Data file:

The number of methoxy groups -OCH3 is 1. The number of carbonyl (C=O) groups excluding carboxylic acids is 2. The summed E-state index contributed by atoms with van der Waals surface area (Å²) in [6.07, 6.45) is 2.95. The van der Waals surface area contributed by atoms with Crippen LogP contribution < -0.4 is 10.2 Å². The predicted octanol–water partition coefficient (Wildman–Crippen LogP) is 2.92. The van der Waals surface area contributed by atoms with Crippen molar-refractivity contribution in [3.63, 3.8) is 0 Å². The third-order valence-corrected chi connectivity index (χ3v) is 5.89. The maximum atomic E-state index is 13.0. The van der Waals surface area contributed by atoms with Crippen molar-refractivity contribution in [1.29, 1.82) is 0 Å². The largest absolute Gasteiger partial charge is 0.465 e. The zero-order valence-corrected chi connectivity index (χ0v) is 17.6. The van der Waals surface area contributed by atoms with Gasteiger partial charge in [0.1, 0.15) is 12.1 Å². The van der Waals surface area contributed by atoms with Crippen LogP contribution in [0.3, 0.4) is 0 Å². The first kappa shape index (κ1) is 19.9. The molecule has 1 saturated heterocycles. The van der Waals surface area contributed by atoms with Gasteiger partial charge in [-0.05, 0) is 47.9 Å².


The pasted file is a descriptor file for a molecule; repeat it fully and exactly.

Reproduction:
The number of methoxy groups -OCH3 is 1. The number of carbonyl (C=O) groups excluding carboxylic acids is 2. The summed E-state index contributed by atoms with van der Waals surface area (Å²) in [6.07, 6.45) is 2.95. The van der Waals surface area contributed by atoms with Crippen LogP contribution < -0.4 is 10.2 Å². The predicted octanol–water partition coefficient (Wildman–Crippen LogP) is 2.92. The van der Waals surface area contributed by atoms with Crippen molar-refractivity contribution in [3.63, 3.8) is 0 Å². The third-order valence-corrected chi connectivity index (χ3v) is 5.89. The maximum atomic E-state index is 13.0. The van der Waals surface area contributed by atoms with Crippen molar-refractivity contribution in [1.29, 1.82) is 0 Å². The largest absolute Gasteiger partial charge is 0.465 e. The zero-order valence-corrected chi connectivity index (χ0v) is 17.6. The van der Waals surface area contributed by atoms with Gasteiger partial charge in [0.1, 0.15) is 12.1 Å². The van der Waals surface area contributed by atoms with Crippen LogP contribution in [0.3, 0.4) is 0 Å². The first kappa shape index (κ1) is 19.9. The molecule has 1 saturated heterocycles. The van der Waals surface area contributed by atoms with Gasteiger partial charge in [-0.05, 0) is 47.9 Å².